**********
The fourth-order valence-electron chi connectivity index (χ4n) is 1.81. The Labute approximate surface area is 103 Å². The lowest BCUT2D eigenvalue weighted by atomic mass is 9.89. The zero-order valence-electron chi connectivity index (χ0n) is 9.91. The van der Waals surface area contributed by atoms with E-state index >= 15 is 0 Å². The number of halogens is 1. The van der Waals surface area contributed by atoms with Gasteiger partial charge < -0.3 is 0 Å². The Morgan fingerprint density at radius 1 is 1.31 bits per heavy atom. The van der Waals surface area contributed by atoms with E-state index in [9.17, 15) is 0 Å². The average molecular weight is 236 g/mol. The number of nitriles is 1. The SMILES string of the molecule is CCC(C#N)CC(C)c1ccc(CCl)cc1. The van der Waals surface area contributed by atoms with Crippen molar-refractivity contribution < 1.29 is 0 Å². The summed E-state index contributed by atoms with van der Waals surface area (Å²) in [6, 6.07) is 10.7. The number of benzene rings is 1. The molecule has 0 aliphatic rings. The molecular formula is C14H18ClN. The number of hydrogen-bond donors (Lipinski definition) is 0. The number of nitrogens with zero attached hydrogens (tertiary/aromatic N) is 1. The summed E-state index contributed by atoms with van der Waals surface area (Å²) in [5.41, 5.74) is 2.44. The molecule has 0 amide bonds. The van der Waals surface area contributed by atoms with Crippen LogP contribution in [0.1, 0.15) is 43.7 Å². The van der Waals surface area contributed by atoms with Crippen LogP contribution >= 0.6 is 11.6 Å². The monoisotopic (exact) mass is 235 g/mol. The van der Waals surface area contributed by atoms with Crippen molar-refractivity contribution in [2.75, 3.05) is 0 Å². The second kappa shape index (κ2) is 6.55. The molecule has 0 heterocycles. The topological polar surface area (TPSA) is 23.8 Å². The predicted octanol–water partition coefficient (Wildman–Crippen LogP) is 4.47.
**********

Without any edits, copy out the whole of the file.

The fourth-order valence-electron chi connectivity index (χ4n) is 1.81. The Labute approximate surface area is 103 Å². The lowest BCUT2D eigenvalue weighted by atomic mass is 9.89. The zero-order valence-electron chi connectivity index (χ0n) is 9.91. The van der Waals surface area contributed by atoms with E-state index >= 15 is 0 Å². The number of halogens is 1. The van der Waals surface area contributed by atoms with Gasteiger partial charge < -0.3 is 0 Å². The Morgan fingerprint density at radius 1 is 1.31 bits per heavy atom. The van der Waals surface area contributed by atoms with E-state index in [9.17, 15) is 0 Å². The average molecular weight is 236 g/mol. The number of nitriles is 1. The SMILES string of the molecule is CCC(C#N)CC(C)c1ccc(CCl)cc1. The van der Waals surface area contributed by atoms with Crippen molar-refractivity contribution < 1.29 is 0 Å². The summed E-state index contributed by atoms with van der Waals surface area (Å²) in [6, 6.07) is 10.7. The number of benzene rings is 1. The molecule has 0 aliphatic rings. The molecular formula is C14H18ClN. The number of hydrogen-bond donors (Lipinski definition) is 0. The number of nitrogens with zero attached hydrogens (tertiary/aromatic N) is 1. The summed E-state index contributed by atoms with van der Waals surface area (Å²) in [5.41, 5.74) is 2.44. The molecule has 0 amide bonds. The van der Waals surface area contributed by atoms with Crippen LogP contribution in [0.1, 0.15) is 43.7 Å². The van der Waals surface area contributed by atoms with Crippen LogP contribution >= 0.6 is 11.6 Å². The monoisotopic (exact) mass is 235 g/mol. The van der Waals surface area contributed by atoms with Crippen molar-refractivity contribution in [2.75, 3.05) is 0 Å². The second kappa shape index (κ2) is 6.55. The molecule has 0 heterocycles. The topological polar surface area (TPSA) is 23.8 Å². The predicted octanol–water partition coefficient (Wildman–Crippen LogP) is 4.47.